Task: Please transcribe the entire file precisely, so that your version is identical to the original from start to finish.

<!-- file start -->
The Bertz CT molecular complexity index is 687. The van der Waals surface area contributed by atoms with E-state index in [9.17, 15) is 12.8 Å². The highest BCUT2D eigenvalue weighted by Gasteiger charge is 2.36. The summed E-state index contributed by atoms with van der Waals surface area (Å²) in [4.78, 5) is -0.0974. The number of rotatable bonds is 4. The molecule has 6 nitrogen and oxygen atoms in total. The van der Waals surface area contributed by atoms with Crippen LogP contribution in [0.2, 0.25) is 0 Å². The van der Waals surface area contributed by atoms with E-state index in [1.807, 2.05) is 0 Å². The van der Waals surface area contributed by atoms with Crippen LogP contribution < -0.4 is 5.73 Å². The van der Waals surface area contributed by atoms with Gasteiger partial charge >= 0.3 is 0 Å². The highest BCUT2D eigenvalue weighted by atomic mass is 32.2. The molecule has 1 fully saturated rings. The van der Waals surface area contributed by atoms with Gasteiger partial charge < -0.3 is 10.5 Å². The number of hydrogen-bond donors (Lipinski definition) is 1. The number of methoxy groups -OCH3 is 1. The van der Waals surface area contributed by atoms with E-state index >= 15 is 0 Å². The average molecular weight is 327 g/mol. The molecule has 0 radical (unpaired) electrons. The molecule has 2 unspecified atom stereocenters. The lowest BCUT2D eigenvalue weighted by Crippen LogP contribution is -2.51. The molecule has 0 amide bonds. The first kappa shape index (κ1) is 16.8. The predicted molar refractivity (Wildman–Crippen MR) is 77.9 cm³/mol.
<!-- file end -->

The Bertz CT molecular complexity index is 687. The van der Waals surface area contributed by atoms with E-state index in [9.17, 15) is 12.8 Å². The highest BCUT2D eigenvalue weighted by Gasteiger charge is 2.36. The summed E-state index contributed by atoms with van der Waals surface area (Å²) in [4.78, 5) is -0.0974. The number of rotatable bonds is 4. The molecule has 6 nitrogen and oxygen atoms in total. The van der Waals surface area contributed by atoms with Crippen LogP contribution in [0.2, 0.25) is 0 Å². The van der Waals surface area contributed by atoms with E-state index in [1.807, 2.05) is 0 Å². The van der Waals surface area contributed by atoms with Crippen LogP contribution < -0.4 is 5.73 Å². The van der Waals surface area contributed by atoms with Gasteiger partial charge >= 0.3 is 0 Å². The highest BCUT2D eigenvalue weighted by atomic mass is 32.2. The molecule has 1 fully saturated rings. The van der Waals surface area contributed by atoms with Gasteiger partial charge < -0.3 is 10.5 Å². The number of hydrogen-bond donors (Lipinski definition) is 1. The number of methoxy groups -OCH3 is 1. The van der Waals surface area contributed by atoms with E-state index >= 15 is 0 Å². The average molecular weight is 327 g/mol. The molecule has 0 radical (unpaired) electrons. The molecule has 2 unspecified atom stereocenters. The lowest BCUT2D eigenvalue weighted by Crippen LogP contribution is -2.51. The molecule has 0 amide bonds. The first kappa shape index (κ1) is 16.8. The predicted molar refractivity (Wildman–Crippen MR) is 77.9 cm³/mol.